Commercial Division Blog

Posted: March 22, 2023 / Written by: Jeffrey M. Eilender, Samuel L. Butt, Seth D. Allen, Joshua Wurtzel, Channing J. Turner / Categories Commercial, Arbitration Mediation and Other ADR, Attorney Fees

Fee Shifting Provision in Partnership Agreement Cost Plaintiff Over $750,000

In a Decision and Order, dated February 17, 2023, in Gibbs v. Holland & Knight, LLP, Index No. 159345/2014, Justice Andrew Borrok of the New York County Commercial Division denied a former partner’s motion to vacate the arbitrator’s award of attorneys’ fees and costs to defendant law firm and granted defendant’s cross-motion to confirm the final award even though plaintiff prevailed on one discrete issue in the arbitration.  The Court explained: 

A motion to vacate an arbitration award must be granted where the rights of a party participating in the arbitration were prejudiced by (i) corruption, fraud or misconduct in producing the award, (ii) partiality of an arbitrator appointed as a neutral, or (iii) an arbitrator exceeded their power or so imperfectly executed it than [sic] a final award upon the subject matter submitted was not made (CPLR 7511[b]). An excess of the arbitrator's power "occurs only where the arbitrator's award violates a strong public policy, is irrational or clearly exceeds a specifically enumerated limitation on the arbitrator's power" (New York City Transit Authority, 6 NY3d at 336). Court's [sic] are obligated to give deference to the decision of the arbitrator, even if the arbitrator misapplied the substantive law in the area of the contract (id.). Mere errors of fact or law are insufficient to vacate an arbitral award (NRT New York LLC v Spell, 166 AD3d 438, 439, 88 N.Y.S.3d 34 [1st Dept 2018]). An arbitration award must be confirmed if there is a barely colorable justification for the outcome reached (Matter of Steyn v CRTV, LLC, 175 AD3d 1, 7, 103 N.Y.S.3d 415 [1st Dept 2019]).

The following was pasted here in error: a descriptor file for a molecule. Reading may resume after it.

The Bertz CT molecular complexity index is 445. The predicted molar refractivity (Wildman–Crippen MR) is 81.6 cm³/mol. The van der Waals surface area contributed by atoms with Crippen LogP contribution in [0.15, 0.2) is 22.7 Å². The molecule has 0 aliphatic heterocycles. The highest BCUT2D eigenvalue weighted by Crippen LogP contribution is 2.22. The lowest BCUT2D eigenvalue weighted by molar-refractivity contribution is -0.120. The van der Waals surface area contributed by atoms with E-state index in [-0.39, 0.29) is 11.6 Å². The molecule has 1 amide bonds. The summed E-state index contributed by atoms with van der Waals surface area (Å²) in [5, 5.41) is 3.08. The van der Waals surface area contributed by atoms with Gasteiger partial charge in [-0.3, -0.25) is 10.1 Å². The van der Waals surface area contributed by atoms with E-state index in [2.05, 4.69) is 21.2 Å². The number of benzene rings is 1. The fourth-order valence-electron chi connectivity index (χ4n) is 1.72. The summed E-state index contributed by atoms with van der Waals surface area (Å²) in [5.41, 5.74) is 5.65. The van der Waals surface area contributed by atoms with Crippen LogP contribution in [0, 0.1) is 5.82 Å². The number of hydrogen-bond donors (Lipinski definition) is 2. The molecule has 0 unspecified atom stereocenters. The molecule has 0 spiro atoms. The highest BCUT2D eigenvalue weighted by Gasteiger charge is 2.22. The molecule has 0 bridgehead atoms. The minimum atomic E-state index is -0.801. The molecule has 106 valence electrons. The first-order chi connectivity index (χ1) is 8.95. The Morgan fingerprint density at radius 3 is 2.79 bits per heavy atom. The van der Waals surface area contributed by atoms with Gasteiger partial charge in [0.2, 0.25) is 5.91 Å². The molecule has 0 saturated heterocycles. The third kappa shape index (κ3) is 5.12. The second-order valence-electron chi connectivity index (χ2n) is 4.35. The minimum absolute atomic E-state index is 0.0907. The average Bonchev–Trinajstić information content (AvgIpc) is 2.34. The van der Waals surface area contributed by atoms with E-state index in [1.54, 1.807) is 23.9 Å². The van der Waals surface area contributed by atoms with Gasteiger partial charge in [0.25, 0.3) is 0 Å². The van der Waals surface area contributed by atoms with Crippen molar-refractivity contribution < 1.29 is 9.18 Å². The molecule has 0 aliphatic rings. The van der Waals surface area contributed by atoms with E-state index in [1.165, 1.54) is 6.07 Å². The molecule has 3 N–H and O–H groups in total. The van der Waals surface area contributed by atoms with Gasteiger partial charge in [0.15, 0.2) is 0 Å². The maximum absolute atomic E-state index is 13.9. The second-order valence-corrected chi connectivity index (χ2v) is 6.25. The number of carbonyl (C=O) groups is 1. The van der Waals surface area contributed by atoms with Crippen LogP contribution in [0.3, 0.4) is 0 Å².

The Arbitrator did not exceed his power in denying the Plaintiff's claims for attorneys' fees and costs and granting the Defendant's claims for attorneys' fees and costs, and the Final Award is not irrational. It is not irrational for the Arbitrator to find that, although the Plaintiff was entitled to certain unpaid compensation, he was not the prevailing party on the central issue of the arbitration and therefore was not entitled to attorneys' fees or costs. As the Arbitrator found, the award of compensation to the Plaintiff was not factually or legally related to the issue of the arbitration. The amount awarded to the Plaintiff was offered to him by the Defendant in 2014, and the only finding made by the Arbitrator was that the Plaintiff did not waive his right to that money (NYSCEF Doc. No. 308, ¶ 3). That was not the issue that was sent to arbitration and is not related to the claims asserted by the Plaintiff in the Complaint or in the arbitration. There is clearly more than a colorable justification for the decision reached by the Arbitrator. The Plaintiff's motion must be denied and the Defendant's cross-motion must be granted.

As this case shows, the decision to include arbitration and fee shifting provisions in a legal agreement can have significant ramifications and should be duly considered. The attorneys at Schlam Stone & Dolan frequently advise clients on such provisions and represent clients in arbitrations. Contact our attorneys at if you or a client have questions regarding such issues.